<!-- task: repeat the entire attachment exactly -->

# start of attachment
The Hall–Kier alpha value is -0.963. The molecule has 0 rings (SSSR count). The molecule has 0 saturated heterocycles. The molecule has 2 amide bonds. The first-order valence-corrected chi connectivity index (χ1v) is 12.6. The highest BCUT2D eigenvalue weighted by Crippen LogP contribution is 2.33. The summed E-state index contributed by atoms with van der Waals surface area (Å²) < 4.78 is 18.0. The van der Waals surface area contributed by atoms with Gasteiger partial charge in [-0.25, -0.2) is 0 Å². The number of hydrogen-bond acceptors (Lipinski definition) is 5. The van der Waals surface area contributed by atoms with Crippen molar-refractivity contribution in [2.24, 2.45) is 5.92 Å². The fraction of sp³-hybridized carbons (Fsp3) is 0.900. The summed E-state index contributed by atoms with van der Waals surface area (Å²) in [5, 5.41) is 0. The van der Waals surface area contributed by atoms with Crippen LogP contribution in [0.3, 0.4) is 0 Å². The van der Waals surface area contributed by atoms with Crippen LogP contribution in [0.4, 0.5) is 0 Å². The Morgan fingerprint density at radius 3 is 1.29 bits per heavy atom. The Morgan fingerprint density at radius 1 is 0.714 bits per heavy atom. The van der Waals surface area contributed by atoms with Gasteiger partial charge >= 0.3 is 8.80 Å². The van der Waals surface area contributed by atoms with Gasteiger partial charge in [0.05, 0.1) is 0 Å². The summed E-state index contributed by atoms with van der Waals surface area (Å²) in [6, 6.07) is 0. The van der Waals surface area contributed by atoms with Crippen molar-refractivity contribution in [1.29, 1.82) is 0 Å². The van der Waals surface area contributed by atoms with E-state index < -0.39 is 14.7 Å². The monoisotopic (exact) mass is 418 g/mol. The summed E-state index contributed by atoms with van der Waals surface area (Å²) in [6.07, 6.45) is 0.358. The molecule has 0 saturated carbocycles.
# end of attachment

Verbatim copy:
The Hall–Kier alpha value is -0.963. The molecule has 0 rings (SSSR count). The molecule has 0 saturated heterocycles. The molecule has 2 amide bonds. The first-order valence-corrected chi connectivity index (χ1v) is 12.6. The highest BCUT2D eigenvalue weighted by Crippen LogP contribution is 2.33. The summed E-state index contributed by atoms with van der Waals surface area (Å²) < 4.78 is 18.0. The van der Waals surface area contributed by atoms with Gasteiger partial charge in [-0.25, -0.2) is 0 Å². The number of hydrogen-bond acceptors (Lipinski definition) is 5. The van der Waals surface area contributed by atoms with Crippen molar-refractivity contribution in [2.24, 2.45) is 5.92 Å². The fraction of sp³-hybridized carbons (Fsp3) is 0.900. The summed E-state index contributed by atoms with van der Waals surface area (Å²) in [5, 5.41) is 0. The van der Waals surface area contributed by atoms with Crippen LogP contribution in [0.3, 0.4) is 0 Å². The van der Waals surface area contributed by atoms with Crippen LogP contribution in [0.4, 0.5) is 0 Å². The Morgan fingerprint density at radius 3 is 1.29 bits per heavy atom. The Morgan fingerprint density at radius 1 is 0.714 bits per heavy atom. The van der Waals surface area contributed by atoms with Gasteiger partial charge >= 0.3 is 8.80 Å². The van der Waals surface area contributed by atoms with Gasteiger partial charge in [0.05, 0.1) is 0 Å². The summed E-state index contributed by atoms with van der Waals surface area (Å²) in [6, 6.07) is 0. The van der Waals surface area contributed by atoms with Crippen molar-refractivity contribution in [1.29, 1.82) is 0 Å². The van der Waals surface area contributed by atoms with E-state index < -0.39 is 14.7 Å². The monoisotopic (exact) mass is 418 g/mol. The summed E-state index contributed by atoms with van der Waals surface area (Å²) in [6.07, 6.45) is 0.358. The molecule has 0 saturated carbocycles.